Walkability index outcomes and the historical process in Cambé - PR

Cambé can be considered a new town, since it was implemented in 1932 as part of the CTNP (Companhia de Terras Norte do Paraná), a subsidiary of Paraná Plantations Ltd Company, established in London, England. The CTNP was responsible for the colonization process of the Northern Paraná region, where 63 cities were planned in a network of hierarchical urban centers, connected with a system of roads and railways (YAMAKI, 2003). The railway was a fundamental element for the colonization process since its construction and was the element that attracted the creation and implementation of new cities in the North of Paraná. In addition, it was also the structuring element which determined where cities would be situated, marking the landscape (REGO, 2009). The rural land subdivisions provided by the CTNP were based on small rural lots (YAMAKI, 2003; REGO, 2009), which surrounded the urban centers aiming the interests of the small producer, who at that time, cultivated mainly coffee (REGO, 2009).

The initial core of Cambé is composed of a semi-circle in the south side of the railway. Because of the urban migration, two new urban cores emerged in addition to the existing central core. Those new areas were developed both during the same period and far from the initial core, and were not only developed for the industry, but also for providing social housing. This resulted in a scattered structure that emphasizes the Brazilian urban segregation of the lower social class (Figure 5).

Source: Silveira (1989).

Figure 5 Urban cores in Cambé - PR 

The original core is the downtown area where there is a prevalence of retail and services, and therefore constitutes the main economical exchange place. Until the 1950s, the growth of Cambé occurred around the original core, with the incremental growth of new areas. After the 1960s, scattered development started to appear along highway BR-369, which served as a connector axis after the establishment of the other two cores of social housing projects: Industrial and Bandeirantes (Figure 6). The Industrial Core was created to attend the housing demand of the working-class and resulted in small sized lots arrangements, which, according to Brazilian regulations, strengthened the formation of dense districts. On the other hand, the Bandeirantes Core, once was situated far from downtown and closer to the city of Londrina, presented an economical dependency with the latter (SILVEIRA, 1989). The three main urban cores play an important role in Cambé, each one with its specific spatial characteristics related to the historical process. According to the morphogenetic concept, distinct fragments of cities represent different temporalities and identities, resulting in a diverse arrangement of spaces (KRAFTA, 2014).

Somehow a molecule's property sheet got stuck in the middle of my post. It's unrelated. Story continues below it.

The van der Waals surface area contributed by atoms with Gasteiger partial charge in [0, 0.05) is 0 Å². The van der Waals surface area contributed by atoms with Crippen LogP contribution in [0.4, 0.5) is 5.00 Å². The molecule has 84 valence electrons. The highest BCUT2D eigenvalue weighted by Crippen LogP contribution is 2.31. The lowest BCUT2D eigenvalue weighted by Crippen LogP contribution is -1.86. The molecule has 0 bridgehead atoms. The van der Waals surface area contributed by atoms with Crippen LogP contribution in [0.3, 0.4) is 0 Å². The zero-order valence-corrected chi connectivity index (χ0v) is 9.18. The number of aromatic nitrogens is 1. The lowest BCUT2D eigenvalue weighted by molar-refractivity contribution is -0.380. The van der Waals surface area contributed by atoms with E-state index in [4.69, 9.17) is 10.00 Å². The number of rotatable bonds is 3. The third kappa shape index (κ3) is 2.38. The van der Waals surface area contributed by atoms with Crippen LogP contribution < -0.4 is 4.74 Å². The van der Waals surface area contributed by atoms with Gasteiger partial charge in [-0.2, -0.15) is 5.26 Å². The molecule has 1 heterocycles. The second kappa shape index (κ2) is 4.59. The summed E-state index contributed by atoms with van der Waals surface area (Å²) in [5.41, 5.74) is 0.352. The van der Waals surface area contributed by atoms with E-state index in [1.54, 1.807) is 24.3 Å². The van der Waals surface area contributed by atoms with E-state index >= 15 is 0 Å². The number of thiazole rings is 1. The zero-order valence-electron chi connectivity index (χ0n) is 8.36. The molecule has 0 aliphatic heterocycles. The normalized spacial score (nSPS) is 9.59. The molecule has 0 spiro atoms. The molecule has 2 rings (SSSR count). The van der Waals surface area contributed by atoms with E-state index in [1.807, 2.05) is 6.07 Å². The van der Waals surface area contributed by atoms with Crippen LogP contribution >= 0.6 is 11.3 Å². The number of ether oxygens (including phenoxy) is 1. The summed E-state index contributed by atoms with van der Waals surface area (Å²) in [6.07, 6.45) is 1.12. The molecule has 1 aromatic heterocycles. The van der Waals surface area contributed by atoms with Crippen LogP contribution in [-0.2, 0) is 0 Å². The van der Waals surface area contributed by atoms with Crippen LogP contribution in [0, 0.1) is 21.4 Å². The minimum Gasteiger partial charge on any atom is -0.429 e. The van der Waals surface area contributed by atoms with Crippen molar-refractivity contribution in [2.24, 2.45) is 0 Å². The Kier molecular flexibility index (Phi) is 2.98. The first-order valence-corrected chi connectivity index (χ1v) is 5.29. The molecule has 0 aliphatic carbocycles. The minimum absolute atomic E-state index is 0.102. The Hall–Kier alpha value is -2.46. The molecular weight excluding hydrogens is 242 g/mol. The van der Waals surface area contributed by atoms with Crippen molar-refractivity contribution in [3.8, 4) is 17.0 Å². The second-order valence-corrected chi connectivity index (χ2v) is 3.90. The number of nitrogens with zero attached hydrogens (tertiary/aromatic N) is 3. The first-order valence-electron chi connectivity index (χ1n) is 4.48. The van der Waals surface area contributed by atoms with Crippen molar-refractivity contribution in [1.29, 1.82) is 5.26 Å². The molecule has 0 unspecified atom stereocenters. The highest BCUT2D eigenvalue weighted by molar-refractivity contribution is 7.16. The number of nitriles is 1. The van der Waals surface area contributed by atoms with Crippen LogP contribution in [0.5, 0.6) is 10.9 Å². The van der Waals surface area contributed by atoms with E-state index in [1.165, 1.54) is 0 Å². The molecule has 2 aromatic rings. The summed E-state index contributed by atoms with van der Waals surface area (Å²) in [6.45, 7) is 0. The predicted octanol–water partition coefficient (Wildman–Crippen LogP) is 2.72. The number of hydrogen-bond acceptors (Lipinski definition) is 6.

Source: Cambé (20081 apud CAMBÉ, 2012).

Figure 6 Cambé - PR urbangrowth 

The analyses of the walkability index map show that census tracts' clusters with higher walkability are typically concentrated in these three cores (original, industrial and Bandeirantes). Another small cluster was formed by three adjacent higher walkability census tracts - 25, 33 e 82 - that are situated along the access to Cambé from PR-445 highway. Physical barriers, such as the railway, the highways and the valleys divide Cambé, and have therefore, strengthened the formation of the clusters (Figure 7).

Source: Cambé Townhall (2015) and IBGE (INSTITUTO…, 2010).

Figure 7 Clusters defined by higher walkability census tracts in Cambé 

Higher walkability clusters in Cambé - PR